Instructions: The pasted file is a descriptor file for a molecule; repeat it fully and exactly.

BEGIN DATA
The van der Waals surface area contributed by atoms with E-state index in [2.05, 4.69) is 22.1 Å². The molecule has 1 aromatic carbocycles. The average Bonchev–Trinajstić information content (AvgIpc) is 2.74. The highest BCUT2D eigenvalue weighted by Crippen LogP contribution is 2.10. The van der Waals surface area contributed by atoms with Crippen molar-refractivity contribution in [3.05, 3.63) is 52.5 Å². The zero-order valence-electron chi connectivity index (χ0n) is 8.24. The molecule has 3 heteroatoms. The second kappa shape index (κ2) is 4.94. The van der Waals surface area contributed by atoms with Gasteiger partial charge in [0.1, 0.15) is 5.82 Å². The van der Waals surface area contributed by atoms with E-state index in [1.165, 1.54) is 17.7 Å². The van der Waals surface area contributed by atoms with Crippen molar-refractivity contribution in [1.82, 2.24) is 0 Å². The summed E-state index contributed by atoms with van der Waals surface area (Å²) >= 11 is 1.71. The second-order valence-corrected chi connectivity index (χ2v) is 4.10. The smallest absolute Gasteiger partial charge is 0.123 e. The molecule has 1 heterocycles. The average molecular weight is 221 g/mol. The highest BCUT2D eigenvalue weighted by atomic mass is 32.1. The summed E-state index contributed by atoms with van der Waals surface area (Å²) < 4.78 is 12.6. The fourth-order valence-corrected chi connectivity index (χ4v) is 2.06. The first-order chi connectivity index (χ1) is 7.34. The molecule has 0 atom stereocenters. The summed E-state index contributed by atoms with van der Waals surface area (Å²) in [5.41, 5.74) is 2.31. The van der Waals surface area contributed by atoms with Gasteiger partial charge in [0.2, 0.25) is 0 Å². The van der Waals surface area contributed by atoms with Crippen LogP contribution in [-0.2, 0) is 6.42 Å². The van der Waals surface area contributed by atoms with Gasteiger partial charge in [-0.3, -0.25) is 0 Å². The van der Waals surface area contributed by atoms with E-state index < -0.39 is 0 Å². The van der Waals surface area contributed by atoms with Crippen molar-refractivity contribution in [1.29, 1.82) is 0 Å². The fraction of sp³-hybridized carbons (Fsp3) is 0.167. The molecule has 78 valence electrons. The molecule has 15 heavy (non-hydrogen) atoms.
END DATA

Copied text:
The van der Waals surface area contributed by atoms with E-state index in [2.05, 4.69) is 22.1 Å². The molecule has 1 aromatic carbocycles. The average Bonchev–Trinajstić information content (AvgIpc) is 2.74. The highest BCUT2D eigenvalue weighted by Crippen LogP contribution is 2.10. The van der Waals surface area contributed by atoms with Crippen molar-refractivity contribution in [3.05, 3.63) is 52.5 Å². The zero-order valence-electron chi connectivity index (χ0n) is 8.24. The molecule has 3 heteroatoms. The second kappa shape index (κ2) is 4.94. The van der Waals surface area contributed by atoms with Gasteiger partial charge in [0.1, 0.15) is 5.82 Å². The van der Waals surface area contributed by atoms with E-state index in [1.165, 1.54) is 17.7 Å². The van der Waals surface area contributed by atoms with Crippen molar-refractivity contribution in [1.82, 2.24) is 0 Å². The summed E-state index contributed by atoms with van der Waals surface area (Å²) >= 11 is 1.71. The second-order valence-corrected chi connectivity index (χ2v) is 4.10. The smallest absolute Gasteiger partial charge is 0.123 e. The molecule has 1 heterocycles. The average molecular weight is 221 g/mol. The highest BCUT2D eigenvalue weighted by atomic mass is 32.1. The summed E-state index contributed by atoms with van der Waals surface area (Å²) < 4.78 is 12.6. The fourth-order valence-corrected chi connectivity index (χ4v) is 2.06. The first-order chi connectivity index (χ1) is 7.34. The molecule has 0 atom stereocenters. The summed E-state index contributed by atoms with van der Waals surface area (Å²) in [5.41, 5.74) is 2.31. The van der Waals surface area contributed by atoms with Gasteiger partial charge in [0.2, 0.25) is 0 Å². The van der Waals surface area contributed by atoms with Crippen LogP contribution in [-0.2, 0) is 6.42 Å². The van der Waals surface area contributed by atoms with Gasteiger partial charge in [-0.3, -0.25) is 0 Å². The van der Waals surface area contributed by atoms with E-state index < -0.39 is 0 Å². The van der Waals surface area contributed by atoms with Crippen molar-refractivity contribution in [1.29, 1.82) is 0 Å². The fraction of sp³-hybridized carbons (Fsp3) is 0.167. The molecule has 78 valence electrons. The molecule has 15 heavy (non-hydrogen) atoms.